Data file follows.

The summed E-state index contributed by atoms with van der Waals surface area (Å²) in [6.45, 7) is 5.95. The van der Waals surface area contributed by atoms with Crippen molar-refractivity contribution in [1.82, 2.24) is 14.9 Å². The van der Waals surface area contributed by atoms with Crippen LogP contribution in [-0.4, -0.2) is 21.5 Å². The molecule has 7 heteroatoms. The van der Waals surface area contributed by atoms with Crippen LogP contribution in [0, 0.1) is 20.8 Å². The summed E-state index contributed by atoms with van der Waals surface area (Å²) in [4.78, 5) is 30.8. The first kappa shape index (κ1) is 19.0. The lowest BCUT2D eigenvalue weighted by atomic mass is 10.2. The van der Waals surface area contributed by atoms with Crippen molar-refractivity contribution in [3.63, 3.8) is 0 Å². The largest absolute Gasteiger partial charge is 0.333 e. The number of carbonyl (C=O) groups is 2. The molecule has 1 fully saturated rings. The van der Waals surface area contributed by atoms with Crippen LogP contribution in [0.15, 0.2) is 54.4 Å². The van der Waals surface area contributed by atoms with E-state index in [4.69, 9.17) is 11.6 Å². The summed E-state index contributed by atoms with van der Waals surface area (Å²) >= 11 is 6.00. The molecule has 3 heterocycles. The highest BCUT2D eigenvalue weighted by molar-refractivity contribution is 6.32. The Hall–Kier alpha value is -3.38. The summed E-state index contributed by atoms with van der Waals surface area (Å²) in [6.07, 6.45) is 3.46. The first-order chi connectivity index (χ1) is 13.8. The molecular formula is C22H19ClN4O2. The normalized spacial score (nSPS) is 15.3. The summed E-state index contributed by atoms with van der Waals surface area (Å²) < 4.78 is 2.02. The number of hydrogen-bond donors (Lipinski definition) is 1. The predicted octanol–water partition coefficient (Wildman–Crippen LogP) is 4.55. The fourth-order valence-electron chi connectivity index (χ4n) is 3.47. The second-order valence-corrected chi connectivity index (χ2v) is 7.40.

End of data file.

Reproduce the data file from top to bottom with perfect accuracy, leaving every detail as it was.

The summed E-state index contributed by atoms with van der Waals surface area (Å²) in [6.45, 7) is 5.95. The van der Waals surface area contributed by atoms with Crippen molar-refractivity contribution in [1.82, 2.24) is 14.9 Å². The van der Waals surface area contributed by atoms with Crippen LogP contribution in [-0.4, -0.2) is 21.5 Å². The molecule has 7 heteroatoms. The van der Waals surface area contributed by atoms with Crippen LogP contribution in [0, 0.1) is 20.8 Å². The summed E-state index contributed by atoms with van der Waals surface area (Å²) in [4.78, 5) is 30.8. The first kappa shape index (κ1) is 19.0. The lowest BCUT2D eigenvalue weighted by atomic mass is 10.2. The van der Waals surface area contributed by atoms with Crippen molar-refractivity contribution in [3.63, 3.8) is 0 Å². The largest absolute Gasteiger partial charge is 0.333 e. The number of carbonyl (C=O) groups is 2. The molecule has 1 fully saturated rings. The van der Waals surface area contributed by atoms with Crippen LogP contribution in [0.15, 0.2) is 54.4 Å². The van der Waals surface area contributed by atoms with E-state index in [4.69, 9.17) is 11.6 Å². The summed E-state index contributed by atoms with van der Waals surface area (Å²) >= 11 is 6.00. The molecule has 3 heterocycles. The highest BCUT2D eigenvalue weighted by molar-refractivity contribution is 6.32. The Hall–Kier alpha value is -3.38. The summed E-state index contributed by atoms with van der Waals surface area (Å²) in [6.07, 6.45) is 3.46. The first-order chi connectivity index (χ1) is 13.8. The molecular formula is C22H19ClN4O2. The normalized spacial score (nSPS) is 15.3. The summed E-state index contributed by atoms with van der Waals surface area (Å²) < 4.78 is 2.02. The number of hydrogen-bond donors (Lipinski definition) is 1. The predicted octanol–water partition coefficient (Wildman–Crippen LogP) is 4.55. The fourth-order valence-electron chi connectivity index (χ4n) is 3.47. The second-order valence-corrected chi connectivity index (χ2v) is 7.40.